Wedding Myth or Reality?

Can first cousins marry? Does "I object!" hold any weight? Before you tie the knot, see if you can untangle fact from fiction in some of the world's most persistent wedding myths.

MYTH: You need a blood test before you can say "I do."
Not anymore, unless you're marrying in Mississippi. Pre-wedding blood tests began in the 1930s, when outbreaks of rubella and sexually transmitted diseases, such as syphilis, were considered public-health threats.

MYTH: You can't marry your cousin.
You can if you live in one of the 19 states (plus D.C.) that allow first cousins to get hitched, or one of the other six states that do so under certain conditions (e.g., if the bride is unable to have children). We wonder: Does marrying your cuz make doing the guest list any easier?

MYTH: All cruise-ship captains can perform legal weddings at sea.
Only captains who are ministers, justices of the peace, or otherwise suitably appointed can officiate. And most ceremonies must take place where the captain's credentials are recognized and the couple has obtained the license.

MYTH: All weddings require an officiant.
Not so. In fact, in Colorado, you don't even need a special form or a witness. In Pennsylvania, the only requirement after your DIY I do's is that two witnesses sign your marriage license. And in Wisconsin, an officiant-free affair is permitted as long as the bride or the groom belongs to a religious group that recognizes such marriages, such as Quakers or Baha'i.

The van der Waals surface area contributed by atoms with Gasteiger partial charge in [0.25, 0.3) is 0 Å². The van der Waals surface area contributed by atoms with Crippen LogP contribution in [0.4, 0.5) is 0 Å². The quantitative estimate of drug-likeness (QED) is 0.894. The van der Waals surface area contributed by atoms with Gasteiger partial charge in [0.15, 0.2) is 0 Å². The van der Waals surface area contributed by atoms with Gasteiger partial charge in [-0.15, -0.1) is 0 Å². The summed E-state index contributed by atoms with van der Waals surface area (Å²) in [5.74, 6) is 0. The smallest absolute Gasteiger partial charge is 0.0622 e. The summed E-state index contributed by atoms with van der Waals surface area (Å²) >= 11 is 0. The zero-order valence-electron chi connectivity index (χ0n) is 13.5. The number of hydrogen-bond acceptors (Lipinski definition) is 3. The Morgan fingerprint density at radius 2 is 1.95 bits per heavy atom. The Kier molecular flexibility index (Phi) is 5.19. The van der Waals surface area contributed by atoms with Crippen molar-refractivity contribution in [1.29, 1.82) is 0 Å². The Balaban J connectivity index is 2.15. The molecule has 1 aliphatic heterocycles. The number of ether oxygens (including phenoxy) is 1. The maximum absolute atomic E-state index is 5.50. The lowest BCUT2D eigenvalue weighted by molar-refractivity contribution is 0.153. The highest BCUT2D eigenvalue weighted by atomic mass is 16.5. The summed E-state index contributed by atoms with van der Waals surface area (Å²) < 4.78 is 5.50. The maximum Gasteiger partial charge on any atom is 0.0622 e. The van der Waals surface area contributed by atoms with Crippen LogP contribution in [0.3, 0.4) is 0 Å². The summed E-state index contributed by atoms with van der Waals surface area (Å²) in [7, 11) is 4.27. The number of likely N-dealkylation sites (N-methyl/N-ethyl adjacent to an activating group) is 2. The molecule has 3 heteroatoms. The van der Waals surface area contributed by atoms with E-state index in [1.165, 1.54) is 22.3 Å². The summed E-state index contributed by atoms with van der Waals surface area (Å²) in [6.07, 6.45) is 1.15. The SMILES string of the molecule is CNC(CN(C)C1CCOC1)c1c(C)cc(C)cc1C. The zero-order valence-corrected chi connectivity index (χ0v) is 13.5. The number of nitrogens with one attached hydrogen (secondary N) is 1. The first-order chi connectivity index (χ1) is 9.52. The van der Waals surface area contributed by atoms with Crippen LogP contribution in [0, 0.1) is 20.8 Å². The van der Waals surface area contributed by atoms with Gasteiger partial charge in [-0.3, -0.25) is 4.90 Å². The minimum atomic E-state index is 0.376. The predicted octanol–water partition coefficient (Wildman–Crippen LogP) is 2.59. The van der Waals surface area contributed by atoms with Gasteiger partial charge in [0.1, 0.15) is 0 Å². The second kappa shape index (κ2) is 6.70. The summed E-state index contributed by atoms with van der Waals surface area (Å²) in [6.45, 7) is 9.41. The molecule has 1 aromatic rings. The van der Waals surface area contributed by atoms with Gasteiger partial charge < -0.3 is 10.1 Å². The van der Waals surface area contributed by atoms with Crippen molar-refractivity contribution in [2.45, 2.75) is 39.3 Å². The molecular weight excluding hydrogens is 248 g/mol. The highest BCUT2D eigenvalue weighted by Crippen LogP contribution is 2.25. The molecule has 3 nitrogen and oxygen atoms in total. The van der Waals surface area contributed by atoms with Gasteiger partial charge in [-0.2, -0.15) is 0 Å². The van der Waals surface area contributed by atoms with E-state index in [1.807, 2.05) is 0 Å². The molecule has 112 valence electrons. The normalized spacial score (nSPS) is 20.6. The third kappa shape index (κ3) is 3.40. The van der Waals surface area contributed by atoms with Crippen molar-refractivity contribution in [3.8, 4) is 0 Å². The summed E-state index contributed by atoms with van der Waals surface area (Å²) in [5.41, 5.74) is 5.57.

MYTH: When someone yells, "I object!" the wedding must come to a stop.
This is only true in soap operas. If a jealous ex shows up, there's no legal requirement for the ceremony to take five. However, if someone has information that would nullify the wedding—the bride is a minor who lied about her age, or the groom is already married—then the couple can return their "Mr. and Mrs." towel sets, because the wedding isn't happening.

MYTH: You have up to a year after the wedding to give the couple a gift.
This myth was likely started by someone who was lazy...or broke. According to the Emily Post Institute, a guest should give a present as close to the wedding date as possible—and no later than three months afterward.

MYTH: Tossed rice makes birds explode.
If the image of bloated, belly-up birdies has you reaching for rose petals, listen up: Raw rice doesn't magically turn into Jiffy Pop in a bird's stomach, explains Laura Erickson, an expert at the Cornell Lab of Ornithology. In fact, if anyone's at risk, it's you—rice scattered on the ground is insanely slippery. Watch out!

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